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Remoção do colesterol e fracionamento do oleo de manteiga com dioxido de carbono supercritico
Guilherme Brigido Metello Neves
DATA DE PUBLICAÇÃO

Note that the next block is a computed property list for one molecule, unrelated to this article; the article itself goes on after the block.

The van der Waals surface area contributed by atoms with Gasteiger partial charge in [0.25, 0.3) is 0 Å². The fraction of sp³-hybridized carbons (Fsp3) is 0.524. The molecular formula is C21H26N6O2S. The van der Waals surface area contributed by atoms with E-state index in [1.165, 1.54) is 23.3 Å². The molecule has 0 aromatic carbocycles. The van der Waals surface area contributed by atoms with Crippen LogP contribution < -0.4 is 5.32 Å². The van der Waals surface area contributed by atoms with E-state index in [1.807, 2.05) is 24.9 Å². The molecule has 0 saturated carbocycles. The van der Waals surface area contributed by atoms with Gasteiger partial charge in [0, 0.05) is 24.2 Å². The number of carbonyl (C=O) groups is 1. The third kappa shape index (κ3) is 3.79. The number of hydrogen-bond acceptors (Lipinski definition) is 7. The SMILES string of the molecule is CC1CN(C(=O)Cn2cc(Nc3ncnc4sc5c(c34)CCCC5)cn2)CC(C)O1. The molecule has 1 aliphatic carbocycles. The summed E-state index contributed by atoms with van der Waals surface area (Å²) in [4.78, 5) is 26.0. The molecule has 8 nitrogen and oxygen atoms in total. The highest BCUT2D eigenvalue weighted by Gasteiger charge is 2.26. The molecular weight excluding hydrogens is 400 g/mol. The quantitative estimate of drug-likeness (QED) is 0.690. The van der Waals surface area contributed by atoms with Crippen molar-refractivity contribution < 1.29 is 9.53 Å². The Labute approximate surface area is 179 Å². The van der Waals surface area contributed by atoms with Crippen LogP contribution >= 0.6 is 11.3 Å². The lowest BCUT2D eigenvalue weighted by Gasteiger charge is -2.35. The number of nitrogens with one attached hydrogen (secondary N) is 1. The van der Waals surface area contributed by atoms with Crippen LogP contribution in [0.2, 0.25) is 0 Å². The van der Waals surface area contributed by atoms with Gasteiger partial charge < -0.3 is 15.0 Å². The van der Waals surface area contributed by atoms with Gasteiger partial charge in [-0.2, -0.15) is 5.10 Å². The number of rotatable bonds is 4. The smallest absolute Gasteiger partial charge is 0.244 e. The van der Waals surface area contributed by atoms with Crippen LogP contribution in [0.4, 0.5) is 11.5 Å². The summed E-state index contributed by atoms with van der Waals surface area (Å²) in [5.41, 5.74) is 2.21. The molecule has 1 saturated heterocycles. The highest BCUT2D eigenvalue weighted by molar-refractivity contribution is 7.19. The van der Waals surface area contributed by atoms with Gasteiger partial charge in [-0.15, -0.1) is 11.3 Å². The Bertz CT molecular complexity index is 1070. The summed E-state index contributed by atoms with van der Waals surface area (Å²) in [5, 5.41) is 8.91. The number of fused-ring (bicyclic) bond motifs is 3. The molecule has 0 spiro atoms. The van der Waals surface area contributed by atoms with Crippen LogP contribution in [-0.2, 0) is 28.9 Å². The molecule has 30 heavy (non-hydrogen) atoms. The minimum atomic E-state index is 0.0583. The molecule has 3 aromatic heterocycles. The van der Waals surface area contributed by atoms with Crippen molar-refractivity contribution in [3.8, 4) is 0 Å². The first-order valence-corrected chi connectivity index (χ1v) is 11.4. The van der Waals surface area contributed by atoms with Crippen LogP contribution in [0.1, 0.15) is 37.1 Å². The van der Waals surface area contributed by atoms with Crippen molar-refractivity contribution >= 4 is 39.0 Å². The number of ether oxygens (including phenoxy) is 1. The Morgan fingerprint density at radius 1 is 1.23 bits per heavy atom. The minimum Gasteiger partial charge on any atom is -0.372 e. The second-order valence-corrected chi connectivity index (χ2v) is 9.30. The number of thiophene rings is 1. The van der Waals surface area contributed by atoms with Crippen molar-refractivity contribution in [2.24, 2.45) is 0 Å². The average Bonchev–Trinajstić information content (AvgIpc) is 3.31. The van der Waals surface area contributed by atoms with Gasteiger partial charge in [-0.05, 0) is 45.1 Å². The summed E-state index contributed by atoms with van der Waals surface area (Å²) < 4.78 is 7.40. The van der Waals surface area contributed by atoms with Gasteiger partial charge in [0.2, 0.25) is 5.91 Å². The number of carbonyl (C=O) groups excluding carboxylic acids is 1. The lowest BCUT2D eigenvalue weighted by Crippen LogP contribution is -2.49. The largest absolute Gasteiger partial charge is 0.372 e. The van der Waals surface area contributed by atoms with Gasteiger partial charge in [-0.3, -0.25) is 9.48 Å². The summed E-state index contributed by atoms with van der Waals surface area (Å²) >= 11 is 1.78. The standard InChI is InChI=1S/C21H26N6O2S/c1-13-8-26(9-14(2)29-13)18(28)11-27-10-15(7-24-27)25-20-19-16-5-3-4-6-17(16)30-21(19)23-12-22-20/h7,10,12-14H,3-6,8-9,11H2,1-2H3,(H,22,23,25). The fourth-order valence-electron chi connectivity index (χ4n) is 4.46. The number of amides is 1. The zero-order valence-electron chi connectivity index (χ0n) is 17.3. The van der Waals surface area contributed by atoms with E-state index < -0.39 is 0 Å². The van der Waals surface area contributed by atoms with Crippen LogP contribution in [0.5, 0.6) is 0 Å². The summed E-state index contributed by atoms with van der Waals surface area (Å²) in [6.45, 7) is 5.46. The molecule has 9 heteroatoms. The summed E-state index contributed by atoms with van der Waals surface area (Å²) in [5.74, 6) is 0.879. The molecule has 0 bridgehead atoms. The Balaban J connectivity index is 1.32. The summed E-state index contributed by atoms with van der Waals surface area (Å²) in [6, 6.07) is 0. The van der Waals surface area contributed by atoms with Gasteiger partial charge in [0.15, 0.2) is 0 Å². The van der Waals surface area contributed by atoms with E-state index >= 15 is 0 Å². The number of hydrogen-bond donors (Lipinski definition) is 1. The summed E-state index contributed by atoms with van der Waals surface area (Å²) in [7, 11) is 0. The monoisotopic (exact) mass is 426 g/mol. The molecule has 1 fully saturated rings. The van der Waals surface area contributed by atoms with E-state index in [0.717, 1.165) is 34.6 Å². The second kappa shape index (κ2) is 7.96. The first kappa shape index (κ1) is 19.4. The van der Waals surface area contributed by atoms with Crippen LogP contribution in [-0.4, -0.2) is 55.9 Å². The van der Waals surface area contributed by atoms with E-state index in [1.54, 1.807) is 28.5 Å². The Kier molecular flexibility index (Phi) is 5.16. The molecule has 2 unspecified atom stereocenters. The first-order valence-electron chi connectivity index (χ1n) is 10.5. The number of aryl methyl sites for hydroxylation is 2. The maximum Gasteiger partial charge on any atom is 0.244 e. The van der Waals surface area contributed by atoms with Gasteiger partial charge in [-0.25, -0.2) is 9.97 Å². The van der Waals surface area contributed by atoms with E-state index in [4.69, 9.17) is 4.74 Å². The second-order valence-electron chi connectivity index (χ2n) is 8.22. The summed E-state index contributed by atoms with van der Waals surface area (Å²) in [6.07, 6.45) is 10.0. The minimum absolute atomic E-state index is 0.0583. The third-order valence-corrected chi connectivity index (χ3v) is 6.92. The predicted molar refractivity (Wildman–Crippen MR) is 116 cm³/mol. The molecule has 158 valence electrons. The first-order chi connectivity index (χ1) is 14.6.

Growing consumer search for low fat food has led to an increased demand for skim milk and subsequent surplus of butter, a by-product in skim milk production. At the same time butter has been loosing markets for low cholesterol, low fat products such as margerine. One way to solve this problem is form new products from milk fat. With the fractionation of the butter oil , it is possible to produce milk fat with unique and specific physical and chemical properties. These fraction can be used to manufacture a more spready butter at the refrigerator temperature or more stable butter at room temperature for the bakery industry. Cholesterol removal makes these products still more atractive to consumers. The objective of this thesis is to obtain information that permit the understanding and evaluation of the potential of supercritical extraction as a viable technology for the removal of cholesterol and fractionation of triglycerides in butter oil. In this work, we report on the solubilities of cholesterol and butter oil in supercritical ?CO IND. 2? and the selectivities of cholesterol in relation to triglycerides in butter oil, at 40, 55 and 70°C, and pressures ranging from 100 to 360 bar. The solubility data was obtained using an experimental apparatus for extraction at high pressures that permits the independent control of temperature and pressure. The compositions of cholesterol and triglycerides in the fraction collected with varying accumulated ?CO IND.2? volume were also determined. Due to the low selectivity of cholesterol in relation to triglycerides in butter oil with the simple extraction using supercritical ?CO IND.2?, an adsorption stage utilizing alumina was coupled to this process. With this combined supercritical extraction / adsorption on alumina process it was possible to simultaneously fractionate the butter oil and remove 97% of the cholesterol. The adsorption process with alumina did not cause alteration in the compositions of triglycerides in the fraction obtained. Finely, a thermodynamic model that describes the phase equilibria involved in the fractionation of the butter oil was developed. To apply this model, a procedure that represents the more than 1300 triglycerides of the butter oil, by only 14 families, with properties estirnated using experimental data and correlations available in the literature, was implemented. The thermodynamic model employed the Peng-Robinson volumetric equation of state. Using this model, it was possible to correlate literature data for triglyceride composition in the supercritical phase tha is in equilibrium with the liquid phase of the system butter oil ?CO IND.2. The adjusted model was subsequently used to predict the mole fraction of triglycerides in the oil fraction extracted with experiments realized in this work. With the exception of triglycerides of higher molecular weigh, the model predicts the mole fraction of the triglycerides in the supercritical phase in a satisfactory manner. It is hoped that this work may contribute to the development of large scale processes for the removal of cholesterol and fractionation of butter oil with supercritical fIuids